Because poor physical activity, dietary and sedentary behaviours all contribute to increased risks for many of the same health outcomes, combined lifestyle intervention programs have the potential to have a substantial public health impact. However, men tend to be underrepresented in lifestyle change programs, such as weight management programs , and are often considered a high-risk, but hard-to-reach or underserved group. Men also have higher risk of diabetes and mortality risks than women at the same levels of obesity . In response to this, the gender-sensitised Football Fans in Training (FFIT) program was specifically designed to attract overweight and obese men (aged 35–65) to a program delivered through the top football clubs in Scotland to support men in losing weight, becoming more active and improving their diet . FFIT was successful in recruiting men at high risk of ill health from across the socio-economic spectrum; many reported that the football club setting was a powerful draw in attracting them to the program . A randomised controlled trial (RCT) of FFIT showed that mean weight loss at 12 months was 4.9 kg (95 % CI 4.0, 5.9) or 4.4 % (3.6, 5.1) greater in the intervention group than the comparison group . There were also significant between-group differences in self-reported physical activity and dietary changes at 12 months, also in favour of the intervention group. The process evaluation showed that the group setting (being with other ‘men-like-me’) facilitated these behavioural changes .
European Fans in Training (EuroFIT) builds on the success of FFIT, and uses the allegiance that many men have for top professional football clubs in the Netherlands, Portugal, Norway and the UK (England) to attract at-risk men to engage in lifestyle changes. EuroFIT extends the focus of FFIT from weight loss, physical activity and diet to include a reduction in sedentary time. It makes a more explicit and extensive use of theory to support sustained lifestyle modifications. It incorporates a novel device (the SitFIT™) that allows real-time self-monitoring not only of physical activity (through step counts), but also of sedentary behaviour (sitting time) and non-sedentary behaviour (upright time). Finally, participants are also encouraged to use an app-based game (MatchFIT), designed as part of the EuroFIT study, to encourage social support around physical activity between sessions and after the end of the program.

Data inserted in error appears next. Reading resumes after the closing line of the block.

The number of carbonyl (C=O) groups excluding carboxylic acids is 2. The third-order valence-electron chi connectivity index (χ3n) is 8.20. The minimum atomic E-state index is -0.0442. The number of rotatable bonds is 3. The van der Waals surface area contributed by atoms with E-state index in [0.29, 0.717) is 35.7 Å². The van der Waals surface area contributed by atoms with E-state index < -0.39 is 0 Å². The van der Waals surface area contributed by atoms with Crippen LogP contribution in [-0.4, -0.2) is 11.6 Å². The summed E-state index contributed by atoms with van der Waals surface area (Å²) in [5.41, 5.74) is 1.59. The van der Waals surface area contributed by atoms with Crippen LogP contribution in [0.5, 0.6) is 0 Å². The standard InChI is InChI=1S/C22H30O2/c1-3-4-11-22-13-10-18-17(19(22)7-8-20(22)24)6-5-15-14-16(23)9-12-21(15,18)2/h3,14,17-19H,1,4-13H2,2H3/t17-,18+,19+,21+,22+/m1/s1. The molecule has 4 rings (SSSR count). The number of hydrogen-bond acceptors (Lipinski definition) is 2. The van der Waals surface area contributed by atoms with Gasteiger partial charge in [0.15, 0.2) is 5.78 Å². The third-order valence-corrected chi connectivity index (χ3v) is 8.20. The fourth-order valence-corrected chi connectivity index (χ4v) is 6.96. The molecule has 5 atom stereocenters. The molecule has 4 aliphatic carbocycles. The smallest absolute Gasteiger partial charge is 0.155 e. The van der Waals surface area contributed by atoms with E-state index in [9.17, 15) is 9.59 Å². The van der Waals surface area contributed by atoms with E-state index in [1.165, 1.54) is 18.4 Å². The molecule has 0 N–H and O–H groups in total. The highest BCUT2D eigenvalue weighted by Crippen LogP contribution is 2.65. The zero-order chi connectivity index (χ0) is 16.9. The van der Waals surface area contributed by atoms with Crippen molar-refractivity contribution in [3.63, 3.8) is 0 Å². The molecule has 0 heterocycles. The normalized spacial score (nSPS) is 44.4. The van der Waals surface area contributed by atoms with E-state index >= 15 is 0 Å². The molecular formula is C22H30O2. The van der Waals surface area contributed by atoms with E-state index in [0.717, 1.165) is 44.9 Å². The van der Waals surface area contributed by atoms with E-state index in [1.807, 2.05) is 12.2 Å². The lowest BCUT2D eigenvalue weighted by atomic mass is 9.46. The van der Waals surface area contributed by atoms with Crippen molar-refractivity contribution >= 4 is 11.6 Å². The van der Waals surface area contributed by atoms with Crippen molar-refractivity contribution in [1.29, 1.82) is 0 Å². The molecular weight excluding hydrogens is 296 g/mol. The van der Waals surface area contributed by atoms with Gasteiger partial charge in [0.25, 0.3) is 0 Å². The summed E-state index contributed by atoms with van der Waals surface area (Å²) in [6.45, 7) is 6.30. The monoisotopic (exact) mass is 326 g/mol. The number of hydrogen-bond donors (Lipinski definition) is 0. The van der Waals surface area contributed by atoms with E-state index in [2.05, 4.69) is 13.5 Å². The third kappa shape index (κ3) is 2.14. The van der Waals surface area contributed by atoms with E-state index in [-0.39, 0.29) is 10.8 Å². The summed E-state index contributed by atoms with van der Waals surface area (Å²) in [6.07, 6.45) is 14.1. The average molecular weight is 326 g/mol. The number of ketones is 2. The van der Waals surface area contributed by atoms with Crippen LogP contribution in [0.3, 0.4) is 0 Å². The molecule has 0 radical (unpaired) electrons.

This paper describes the protocol for a randomised controlled trial, which aims to evaluate the effectiveness and cost-effectiveness of the EuroFIT program in supporting men to improve their lifestyles versus a waiting list comparison group that is offered the program after the 12-month follow-up. The primary aim of the trial is to determine whether EuroFIT can help men aged 30–65 years with a self-reported Body Mass Index (BMI) ≥27 kg/m2 to increase their physical activity and decrease their sedentary time over 12 months. Secondary outcomes are weight, BMI, waist circumference, resting systolic and diastolic blood pressure, cardio-metabolic blood biomarkers (e.g. glucose, insulin, HbA1c, lipids and liver function), food intake, self-reported physical activity and sedentary time, wellbeing, self-esteem, vitality and quality of life. Cost-effectiveness will be assessed and a process evaluation conducted.
This study is a pragmatic two-arm randomised controlled trial to assess the effect of the EuroFIT program in four European countries. The trial will be conducted at 15 football clubs in the Netherlands (four clubs), Norway (three clubs), Portugal (three clubs) and the UK (England; five clubs). In total, 1000 participants will be recruited. Figure 1 summarises the study design using the CONSORT template.
The study was approved in each country by local ethics committees before the start of the EuroFIT study (Ethics committee of the VU University Medical Center (2015.184); Regional committees for medical and health research ethics, Norway (2015/1862); Ethics Council of the Faculty of Human Kinetics, University of Lisbon (CEFMH 36/2015); Ethics Committee at the University of Glasgow College of Medicine, Veterinary and Life Sciences (UK) (200140174)).